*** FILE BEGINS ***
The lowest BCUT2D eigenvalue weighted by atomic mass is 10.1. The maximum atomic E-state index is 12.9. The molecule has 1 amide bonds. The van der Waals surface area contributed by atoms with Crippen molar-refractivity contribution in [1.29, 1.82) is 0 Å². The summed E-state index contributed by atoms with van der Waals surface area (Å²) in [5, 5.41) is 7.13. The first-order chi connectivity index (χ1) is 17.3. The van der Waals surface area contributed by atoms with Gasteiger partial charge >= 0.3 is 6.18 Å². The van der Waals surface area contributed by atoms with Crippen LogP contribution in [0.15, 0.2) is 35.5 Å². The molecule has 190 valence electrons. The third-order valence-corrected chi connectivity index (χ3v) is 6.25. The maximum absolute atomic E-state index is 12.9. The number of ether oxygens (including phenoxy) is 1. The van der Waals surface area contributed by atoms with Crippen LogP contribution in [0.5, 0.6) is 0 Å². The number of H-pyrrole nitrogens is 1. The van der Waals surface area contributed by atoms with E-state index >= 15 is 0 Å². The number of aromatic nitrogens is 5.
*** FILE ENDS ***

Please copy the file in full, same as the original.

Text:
The lowest BCUT2D eigenvalue weighted by atomic mass is 10.1. The maximum atomic E-state index is 12.9. The molecule has 1 amide bonds. The van der Waals surface area contributed by atoms with Crippen molar-refractivity contribution in [1.29, 1.82) is 0 Å². The summed E-state index contributed by atoms with van der Waals surface area (Å²) in [5, 5.41) is 7.13. The first-order chi connectivity index (χ1) is 17.3. The van der Waals surface area contributed by atoms with Gasteiger partial charge >= 0.3 is 6.18 Å². The van der Waals surface area contributed by atoms with Crippen LogP contribution in [0.15, 0.2) is 35.5 Å². The molecule has 190 valence electrons. The third-order valence-corrected chi connectivity index (χ3v) is 6.25. The maximum absolute atomic E-state index is 12.9. The number of ether oxygens (including phenoxy) is 1. The van der Waals surface area contributed by atoms with Crippen LogP contribution in [0.5, 0.6) is 0 Å². The number of H-pyrrole nitrogens is 1. The van der Waals surface area contributed by atoms with E-state index >= 15 is 0 Å². The number of aromatic nitrogens is 5.